Why AI is a content creator’s friend not a foe

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It’s been over a decade since I graduated from University and got my first job in content.

In that time, I’ve seen the way we consume content change dramatically. We’ve gone from blogging to vlogging to TikToking, with the way we create content evolving along the way. 

But despite the big changes in content consumption, little changed when it came to our toolkit. 

Then along came ChatGPT.

Within seconds you can now create articles, emails, social media posts and scripts. Never before has content creation been so accessible and quick.

Our team of software engineers and product experts have been exploring the potential of this, and during our recent "Generative AI: The Future of Finance?" event we shared our vision. Which has since sparked quite a lively discussion.

As a content professional myself, I emphasise with this fear. Generative AI has the power to reshape content creation. But rather than seeing it as a threat, I think we should see it as an opportunity.


Bridging the content gap

I’ve worked in content teams with as many as five writers yet we’ve still not been able to meet the demands of our customers. The demand for content is insatiable - be it articles, newsletters, videos or podcasts - and what appeals to one demographic may not appeal to the other. You could call it a content gap.

Addressing this gap is key to giving customers all the information and support they need. And in ChatGPT and Google’s Bard, we now have the tools to create this content at scale. 

Let’s take the Multiply Minute as a case in point. When we offered our advice B2C we produced a daily Multiply Minute newsletter summarising the key stories of the day, which detailed their relevance for people making financial plans.

It was one of the best things we ever did to engage our users. But it took at least an hour to produce between scouring the web for interesting content, assessing its relevance and writing the email.

With generative AI we’re now able to automate the whole flow without any human involvement, including personalising the stories and tone for each user. The result is more engaged customers making better decisions with their money.

Do I feel a little threatened by AI taking away a job that a person like me used to do? Sure. But just as the way technology has changed the way we consume content, it will change the way we create it. The world of content is dynamic and as content creators, we need to adapt to it.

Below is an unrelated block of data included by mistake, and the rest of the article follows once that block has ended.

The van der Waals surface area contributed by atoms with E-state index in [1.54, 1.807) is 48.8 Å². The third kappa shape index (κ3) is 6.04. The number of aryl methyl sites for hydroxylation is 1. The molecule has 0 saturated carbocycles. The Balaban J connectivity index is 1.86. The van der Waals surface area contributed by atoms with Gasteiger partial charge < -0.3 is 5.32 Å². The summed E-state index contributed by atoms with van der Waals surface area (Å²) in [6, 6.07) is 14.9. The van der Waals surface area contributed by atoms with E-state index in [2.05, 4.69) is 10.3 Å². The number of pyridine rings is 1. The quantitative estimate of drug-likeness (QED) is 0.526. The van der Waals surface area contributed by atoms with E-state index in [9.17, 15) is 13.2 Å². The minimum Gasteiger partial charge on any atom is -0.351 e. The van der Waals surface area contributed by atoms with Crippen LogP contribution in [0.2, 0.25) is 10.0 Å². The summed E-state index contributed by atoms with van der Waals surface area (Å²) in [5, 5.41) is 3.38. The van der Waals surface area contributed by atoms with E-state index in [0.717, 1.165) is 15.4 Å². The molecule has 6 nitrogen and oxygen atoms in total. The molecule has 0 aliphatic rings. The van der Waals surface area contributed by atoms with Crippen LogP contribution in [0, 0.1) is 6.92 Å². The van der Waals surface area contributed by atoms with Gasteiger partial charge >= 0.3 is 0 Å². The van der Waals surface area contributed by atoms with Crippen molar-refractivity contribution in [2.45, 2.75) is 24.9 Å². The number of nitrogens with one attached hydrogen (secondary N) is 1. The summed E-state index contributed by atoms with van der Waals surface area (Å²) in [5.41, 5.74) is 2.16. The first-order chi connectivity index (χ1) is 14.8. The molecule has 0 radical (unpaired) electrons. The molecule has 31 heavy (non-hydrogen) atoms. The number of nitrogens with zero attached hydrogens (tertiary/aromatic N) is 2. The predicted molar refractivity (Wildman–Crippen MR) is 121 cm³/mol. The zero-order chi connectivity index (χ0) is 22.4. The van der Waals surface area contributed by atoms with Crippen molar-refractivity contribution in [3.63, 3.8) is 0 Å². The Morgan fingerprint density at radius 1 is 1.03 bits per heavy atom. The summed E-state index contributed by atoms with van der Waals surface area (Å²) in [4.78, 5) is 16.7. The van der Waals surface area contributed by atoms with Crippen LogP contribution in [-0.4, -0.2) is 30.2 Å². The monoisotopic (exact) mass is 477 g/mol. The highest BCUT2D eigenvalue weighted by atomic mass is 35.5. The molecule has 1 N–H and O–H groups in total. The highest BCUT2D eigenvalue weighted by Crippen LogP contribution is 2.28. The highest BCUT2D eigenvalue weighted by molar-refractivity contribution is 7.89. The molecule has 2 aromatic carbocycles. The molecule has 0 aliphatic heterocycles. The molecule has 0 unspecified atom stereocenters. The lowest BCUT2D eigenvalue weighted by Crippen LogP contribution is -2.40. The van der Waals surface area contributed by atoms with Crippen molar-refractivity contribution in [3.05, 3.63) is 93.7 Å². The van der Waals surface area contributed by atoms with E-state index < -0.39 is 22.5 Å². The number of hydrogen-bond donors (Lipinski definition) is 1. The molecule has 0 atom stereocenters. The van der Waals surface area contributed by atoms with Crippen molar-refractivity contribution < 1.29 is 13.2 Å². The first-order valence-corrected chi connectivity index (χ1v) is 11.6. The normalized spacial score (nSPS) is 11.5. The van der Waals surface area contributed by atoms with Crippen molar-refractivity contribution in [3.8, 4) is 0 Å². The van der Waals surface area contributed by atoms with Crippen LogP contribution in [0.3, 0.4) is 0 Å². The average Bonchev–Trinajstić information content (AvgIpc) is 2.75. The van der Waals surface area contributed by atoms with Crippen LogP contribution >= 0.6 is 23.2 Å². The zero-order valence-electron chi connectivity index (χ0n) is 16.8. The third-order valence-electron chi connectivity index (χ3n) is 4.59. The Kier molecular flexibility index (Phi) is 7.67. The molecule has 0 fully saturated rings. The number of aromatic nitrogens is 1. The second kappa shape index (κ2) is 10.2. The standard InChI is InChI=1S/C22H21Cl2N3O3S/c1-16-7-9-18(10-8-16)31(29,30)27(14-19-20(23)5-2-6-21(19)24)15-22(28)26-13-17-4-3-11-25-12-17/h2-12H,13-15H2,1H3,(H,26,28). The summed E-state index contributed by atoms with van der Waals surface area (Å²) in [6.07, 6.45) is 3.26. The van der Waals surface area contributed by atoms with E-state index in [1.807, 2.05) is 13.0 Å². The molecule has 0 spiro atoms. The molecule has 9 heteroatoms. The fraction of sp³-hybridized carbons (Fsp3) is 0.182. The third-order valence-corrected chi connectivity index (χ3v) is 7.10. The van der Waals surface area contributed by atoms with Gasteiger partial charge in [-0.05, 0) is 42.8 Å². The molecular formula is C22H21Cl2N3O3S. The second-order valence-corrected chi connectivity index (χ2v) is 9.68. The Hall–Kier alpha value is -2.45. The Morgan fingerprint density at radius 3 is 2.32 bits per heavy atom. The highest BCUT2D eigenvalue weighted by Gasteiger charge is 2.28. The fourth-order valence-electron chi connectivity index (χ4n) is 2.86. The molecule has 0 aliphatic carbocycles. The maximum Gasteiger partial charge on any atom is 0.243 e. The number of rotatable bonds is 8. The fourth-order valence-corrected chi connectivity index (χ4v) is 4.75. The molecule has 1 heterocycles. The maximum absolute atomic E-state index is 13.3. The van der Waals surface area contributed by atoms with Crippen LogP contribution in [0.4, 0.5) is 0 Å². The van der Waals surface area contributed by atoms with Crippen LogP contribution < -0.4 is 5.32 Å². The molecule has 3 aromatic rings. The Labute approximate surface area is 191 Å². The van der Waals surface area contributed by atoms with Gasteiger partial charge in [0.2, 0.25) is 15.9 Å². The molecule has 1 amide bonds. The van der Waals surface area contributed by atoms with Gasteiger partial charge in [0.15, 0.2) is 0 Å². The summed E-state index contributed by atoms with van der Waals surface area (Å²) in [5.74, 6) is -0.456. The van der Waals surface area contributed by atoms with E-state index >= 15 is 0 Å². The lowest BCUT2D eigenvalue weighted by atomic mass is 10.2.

I believe we’re heading into a future where us humans will increasingly become ‘content curators’, working with AI tools to create content that informs, educates and entertains our users. Contrary to the popular belief that AI will take content jobs I think in fact it could create new ones, as we work collaboratively with AI to bridge the content gap.


A complement, not a replacement 

There are some areas where AI won’t be able to help us though. AI can’t investigate, scrutinise and hold the powerful to account. This is the realm of human journalists and writers, not Bard or ChatGPT.

At Multiply we all believe this - some jobs are just better done by humans - and we’re not in the business of putting journalists or writers out of a job.

Instead, we want to create AI tools that help content creators reach new audiences and become even better at their work. AI should complement, not replace, human creativity, with the focus forever being on improving the lives of our customers. 

To this end we call upon the industry - fintechs, banks, magazines - to continue valuing and employing freelance writers. Generative AI should be seen as a valuable tool in a writer’s arsenal - not a like-for-like replacement for their role.

Likewise, we believe content creators should see AI as a friend rather than a foe, working with them to bridge the content gap.

Where do you stand on this topic? Let us know in the comments. 

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